Computational Model Reveals How The Brain Recognizes Objects

MIT News

How the brain recognizes objects

A new computational model sheds light on the workings of the human visual system and could help advance artificial-intelligence research, too.

Researchers at MIT’s McGovern Institute for Brain Research have developed a new mathematical model to describe how the human brain visually identifies objects. The model accurately predicts human performance on certain visual-perception tasks, which suggests that it’s a good indication of what actually happens in the brain, and it could also help improve computer object-recognition systems.

The model was designed to reflect neurological evidence that in the primate brain, object identification — deciding what an object is — and object location — deciding where it is — are handled separately. “Although what and where are processed in two separate parts of the brain, they are integrated during perception to analyze the image,” says Sharat Chikkerur, lead author on a paper appearing this week in the journal Vision Research, which describes the work. “The model that we have tries to explain how this information is integrated.”

The software's analysis of an image begins with the identification of interesting features -- rudimentary shapes common to a wide variety of images. It then creates a map that depicts which features are found in which parts of the image. But thereafter, shape information and location information are processed separately, as they are in the brain.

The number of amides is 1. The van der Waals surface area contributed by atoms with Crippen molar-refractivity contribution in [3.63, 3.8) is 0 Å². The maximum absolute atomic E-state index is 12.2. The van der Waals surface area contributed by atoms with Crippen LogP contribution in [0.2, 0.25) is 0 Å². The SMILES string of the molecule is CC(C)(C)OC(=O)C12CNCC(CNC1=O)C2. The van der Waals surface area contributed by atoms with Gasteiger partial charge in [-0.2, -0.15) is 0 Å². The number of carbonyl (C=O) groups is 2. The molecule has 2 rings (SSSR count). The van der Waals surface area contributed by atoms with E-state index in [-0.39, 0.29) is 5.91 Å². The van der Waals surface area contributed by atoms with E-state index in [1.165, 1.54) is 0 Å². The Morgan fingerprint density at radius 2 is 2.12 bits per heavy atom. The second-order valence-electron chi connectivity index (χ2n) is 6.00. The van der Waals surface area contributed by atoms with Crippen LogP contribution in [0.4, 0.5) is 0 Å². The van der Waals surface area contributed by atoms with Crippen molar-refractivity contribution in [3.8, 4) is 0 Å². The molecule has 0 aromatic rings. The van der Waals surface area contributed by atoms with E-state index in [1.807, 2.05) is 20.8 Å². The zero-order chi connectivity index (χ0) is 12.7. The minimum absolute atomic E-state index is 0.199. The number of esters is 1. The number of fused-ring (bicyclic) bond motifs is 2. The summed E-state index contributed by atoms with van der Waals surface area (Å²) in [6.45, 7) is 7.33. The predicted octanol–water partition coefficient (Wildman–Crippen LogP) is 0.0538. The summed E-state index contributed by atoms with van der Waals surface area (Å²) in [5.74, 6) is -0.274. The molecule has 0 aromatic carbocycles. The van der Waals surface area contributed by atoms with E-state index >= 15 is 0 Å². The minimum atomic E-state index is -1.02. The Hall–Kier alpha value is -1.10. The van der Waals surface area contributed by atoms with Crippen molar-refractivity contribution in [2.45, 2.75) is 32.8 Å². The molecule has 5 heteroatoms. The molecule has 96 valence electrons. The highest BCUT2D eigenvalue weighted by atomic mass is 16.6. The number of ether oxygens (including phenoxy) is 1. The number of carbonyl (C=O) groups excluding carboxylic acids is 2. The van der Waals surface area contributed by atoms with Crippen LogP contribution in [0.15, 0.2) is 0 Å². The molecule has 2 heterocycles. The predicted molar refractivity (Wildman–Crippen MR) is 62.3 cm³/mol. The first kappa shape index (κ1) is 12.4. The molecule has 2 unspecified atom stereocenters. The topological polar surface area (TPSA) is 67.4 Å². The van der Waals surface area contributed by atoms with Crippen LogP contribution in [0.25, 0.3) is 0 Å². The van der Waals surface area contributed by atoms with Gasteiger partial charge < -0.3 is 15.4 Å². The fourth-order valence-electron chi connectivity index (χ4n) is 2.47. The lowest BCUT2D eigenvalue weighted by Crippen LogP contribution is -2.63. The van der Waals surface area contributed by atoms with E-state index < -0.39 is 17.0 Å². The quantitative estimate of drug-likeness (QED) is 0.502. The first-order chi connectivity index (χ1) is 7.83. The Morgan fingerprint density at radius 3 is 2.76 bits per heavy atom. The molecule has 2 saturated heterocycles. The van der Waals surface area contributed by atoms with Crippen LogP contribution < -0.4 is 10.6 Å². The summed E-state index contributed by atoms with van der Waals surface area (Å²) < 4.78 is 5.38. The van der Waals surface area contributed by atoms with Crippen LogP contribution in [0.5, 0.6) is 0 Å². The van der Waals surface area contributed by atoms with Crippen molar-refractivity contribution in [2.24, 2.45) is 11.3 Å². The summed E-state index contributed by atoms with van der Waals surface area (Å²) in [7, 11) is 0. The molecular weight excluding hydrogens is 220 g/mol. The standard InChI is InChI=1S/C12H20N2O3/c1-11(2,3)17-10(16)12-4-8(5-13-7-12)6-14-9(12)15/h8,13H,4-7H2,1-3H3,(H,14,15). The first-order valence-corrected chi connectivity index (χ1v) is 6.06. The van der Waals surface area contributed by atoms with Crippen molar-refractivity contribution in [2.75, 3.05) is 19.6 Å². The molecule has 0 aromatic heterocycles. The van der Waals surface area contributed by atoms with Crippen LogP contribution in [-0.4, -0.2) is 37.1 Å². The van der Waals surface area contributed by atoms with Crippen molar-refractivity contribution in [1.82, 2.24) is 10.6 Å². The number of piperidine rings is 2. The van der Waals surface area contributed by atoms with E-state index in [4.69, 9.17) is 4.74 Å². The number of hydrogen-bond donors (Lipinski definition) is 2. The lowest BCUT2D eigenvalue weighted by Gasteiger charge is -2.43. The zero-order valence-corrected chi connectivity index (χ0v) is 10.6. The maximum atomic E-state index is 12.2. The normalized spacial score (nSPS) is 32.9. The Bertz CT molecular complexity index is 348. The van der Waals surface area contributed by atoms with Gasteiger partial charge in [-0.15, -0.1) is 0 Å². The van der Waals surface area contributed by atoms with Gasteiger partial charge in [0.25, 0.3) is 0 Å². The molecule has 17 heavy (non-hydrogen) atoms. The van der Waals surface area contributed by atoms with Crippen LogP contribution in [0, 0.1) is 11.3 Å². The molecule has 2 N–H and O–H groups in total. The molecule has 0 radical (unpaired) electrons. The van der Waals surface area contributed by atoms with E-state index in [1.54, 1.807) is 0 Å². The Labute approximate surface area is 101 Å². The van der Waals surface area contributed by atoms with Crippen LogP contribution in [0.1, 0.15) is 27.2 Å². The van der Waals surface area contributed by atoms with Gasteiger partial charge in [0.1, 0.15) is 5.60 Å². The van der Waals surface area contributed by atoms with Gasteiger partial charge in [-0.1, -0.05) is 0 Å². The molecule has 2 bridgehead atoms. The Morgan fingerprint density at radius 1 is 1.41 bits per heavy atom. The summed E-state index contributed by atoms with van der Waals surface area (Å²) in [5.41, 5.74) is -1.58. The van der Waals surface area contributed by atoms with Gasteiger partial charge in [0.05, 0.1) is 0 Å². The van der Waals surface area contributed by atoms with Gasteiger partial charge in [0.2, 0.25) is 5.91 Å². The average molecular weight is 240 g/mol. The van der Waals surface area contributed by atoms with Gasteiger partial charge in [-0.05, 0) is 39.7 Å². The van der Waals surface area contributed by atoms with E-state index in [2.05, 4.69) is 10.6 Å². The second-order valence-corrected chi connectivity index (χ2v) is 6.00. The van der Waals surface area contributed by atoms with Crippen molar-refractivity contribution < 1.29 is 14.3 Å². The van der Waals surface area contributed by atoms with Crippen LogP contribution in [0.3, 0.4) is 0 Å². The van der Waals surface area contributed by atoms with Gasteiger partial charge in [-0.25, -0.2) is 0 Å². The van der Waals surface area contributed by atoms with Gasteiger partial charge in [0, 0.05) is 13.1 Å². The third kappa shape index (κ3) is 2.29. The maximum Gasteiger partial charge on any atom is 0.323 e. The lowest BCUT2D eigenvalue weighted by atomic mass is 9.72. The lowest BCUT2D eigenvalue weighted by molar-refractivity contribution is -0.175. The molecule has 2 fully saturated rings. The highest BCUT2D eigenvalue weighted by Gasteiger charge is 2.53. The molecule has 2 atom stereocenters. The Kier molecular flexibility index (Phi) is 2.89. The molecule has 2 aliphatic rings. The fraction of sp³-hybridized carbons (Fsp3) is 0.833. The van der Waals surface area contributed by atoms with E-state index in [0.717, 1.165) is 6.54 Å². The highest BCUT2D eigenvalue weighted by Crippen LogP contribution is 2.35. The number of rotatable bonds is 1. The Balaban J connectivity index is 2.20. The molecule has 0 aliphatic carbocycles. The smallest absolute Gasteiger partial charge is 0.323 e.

The software creates a list of all the interesting features in the feature map, and from that, it creates another list, of all the objects that contain those features. But it doesn't record any information about where or how frequently the features occur.

At the same time, it creates a spatial map of the image that indicates where interesting features are to be found, but not what sorts of features they are.

What and where: A Bayesian inference theory of visual attention


In the theoretical framework described in this thesis, attention is part of the inference process that solves the visual recognition problem of what is where. The theory proposes a computational role for attention and leads to a model that predicts some of its main properties at the level of psychophysics and physiology. [...]

Attention and Object recognition in Videos


Collected from: Home (sharatsc)

How the brain recognizes objects

Computational model sheds light on how the brain recognizes objects

Home (sharatsc)

YouTube - Recognizing objects in video

A neuromoprhic approach to computer vision

New model reveals how the brain identifies objects

How the brain recognizes objects

ScienceDirect - Vision Research : What and where: A Bayesian inference theory of attention

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Tomaso Poggio

Thomas Serre: Research

Thesis Defense: Sharat Chikkerur